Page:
EconomicsMarket InsightNews

Is inflation returning?

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Current financial news headlines are full of stories about inflation and the resurgence of inflation in the U.S. economy.  At the macro level, signs that there has been a rebirth of some inflation are present.  The yield on the 10-year U.S. Treasury has climbed from an ultra-low 2.1% to 2.9% in the last six months (a 38% increase in yield).  The value of the U.S. Dollar as measured in terms of the world’s other major currencies has gone down by 15% in the last year, down by 7% in the last 3 months alone.  Given the number of smart people investing in these markets, and the amount of money they are investing, it is risky to ignore what the ‘wisdom of crowds’ is trying to tell us.  Sidebar – As we have discussed in previous articles, we continue to assert that the more people investing in, and the larger amounts being invested in, the more predictive a market becomes (i.e., wisdom of crowds)   

Current transportation news headlines are also full of stories about rate increases that are at or near record high levels.  According to the January Cass TL Linehaul Index, based on freight bills actually paid (a real-time reflection of price realized through spot and contract), the price paid for truckload services went up 6.3%.  This followed the November and December Cass TL Linehaul Indexes which were up 6.3% and 6.2% respectively.  This is an extraordinarily strong pricing indicator especially when two factors are taken into account:

  • The Cass TL Linehaul Index is based on a large population of freight bills paid (>600,000) with a level of data granularity that allows the fuel surcharge to be eliminated (i.e., higher fuel prices are not driving the 6.3% increase, base pricing power is).
  • There is a large shipper bias to the Cass data, since smaller shippers are less likely to have outsourced the freight bill payment function.  Large shippers tend to have contracts in place for most freight movements and tend to have a smaller percentage of freight movements via spot rates (i.e., spot rates are so strong, that the underlying amount of increase in contract rate of 2% to 3% was overwhelmed by spot rates, the average was still drawn higher).

The DAT Trucking Barometers and pricing (both spot and contract) provide data that confirms the statistics provided by Cass.  In all three modes (Dry Van, Reefer, and Flatbed), the Barometers are at all-time highs and spot pricing has surged above contract pricing.  Especially since this is happening at what is normally a seasonally weak period for trucking freight (i.e., February is usually the weakest freight month of the year), we have a growing level of confidence that the contract rebidding season will be extraordinarily productive for truckers this year.

(Story continues below charts)

The January Cass Intermodal Index told a similar story of strong pricing (up 5.0% YOY) hitting an all-time high of 141.4, and dragging the three-month moving average up to 4.3%.  With demand and pricing continuing to remain strong in truckload and the price of diesel above $3 a gallon, we expect this strength to continue.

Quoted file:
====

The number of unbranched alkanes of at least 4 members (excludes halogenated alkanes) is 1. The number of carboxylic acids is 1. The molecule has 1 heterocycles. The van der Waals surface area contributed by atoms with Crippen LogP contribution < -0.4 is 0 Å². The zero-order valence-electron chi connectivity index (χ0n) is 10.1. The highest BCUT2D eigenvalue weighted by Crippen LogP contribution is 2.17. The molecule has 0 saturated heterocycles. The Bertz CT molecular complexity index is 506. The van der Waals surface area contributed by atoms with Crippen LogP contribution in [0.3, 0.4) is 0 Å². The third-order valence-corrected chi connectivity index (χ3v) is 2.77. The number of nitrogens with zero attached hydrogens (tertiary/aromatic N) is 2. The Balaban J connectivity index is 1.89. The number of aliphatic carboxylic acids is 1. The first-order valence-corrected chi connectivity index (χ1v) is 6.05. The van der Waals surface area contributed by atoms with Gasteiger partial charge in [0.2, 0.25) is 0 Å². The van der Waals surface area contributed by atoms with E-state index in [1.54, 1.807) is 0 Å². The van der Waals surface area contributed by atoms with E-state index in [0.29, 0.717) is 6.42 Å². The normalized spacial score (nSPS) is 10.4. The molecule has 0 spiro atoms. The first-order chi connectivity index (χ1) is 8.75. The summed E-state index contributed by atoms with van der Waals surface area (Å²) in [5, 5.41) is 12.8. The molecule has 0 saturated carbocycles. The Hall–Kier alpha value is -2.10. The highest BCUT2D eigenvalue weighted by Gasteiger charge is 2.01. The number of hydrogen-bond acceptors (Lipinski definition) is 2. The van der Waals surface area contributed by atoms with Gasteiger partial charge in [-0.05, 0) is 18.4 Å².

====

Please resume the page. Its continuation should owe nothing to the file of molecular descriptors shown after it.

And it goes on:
Will this pricing strength last?  The current trends in transportation are showing signs of real inflation.  We expect improved operating profit margins in trucking, followed by outsized top line and bottom line growth.  That said, just as has been true in previous cycles, the industry will eventually add enough capacity to kill its own pricing power, but for the foreseeable future we expect truckers to have an extraordinary level of pricing leverage.  Qualified drivers continue to be in short supply and ELD’s are making capacity tighter and qualified drivers more expensive.  Demand drivers are strong, getting stronger, and appear poised to stay strong for the foreseeable future.  Until the industry figures out how to grow capacity faster than demand is growing capacity will stay tight and pricing will stay strong.  Stay tuned…

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Donald Broughton, Principal & Managing Partner, Broughton Capital

Prior to starting Broughton Capital Mr. Broughton spent nine years as the Chief Market Strategist and Senior Transportation Analyst for Avondale Partners. Before that, Mr. Broughton spent over twelve years at A.G. Edwards. At A.G. Edwards, in addition to being the Senior Transportation Analyst, he was the Group Leader of the Industrial Analysts and served on the firm’s Investment Strategy Committee. Prior to going to Wall Street, Mr. Broughton spent eight years in various distribution and operations management roles in the beverage industry, including serving as the Corporate Manager of Distribution for Dr. Pepper/Seven-Up companies and Chief Operating Officer for Bevmark Concepts.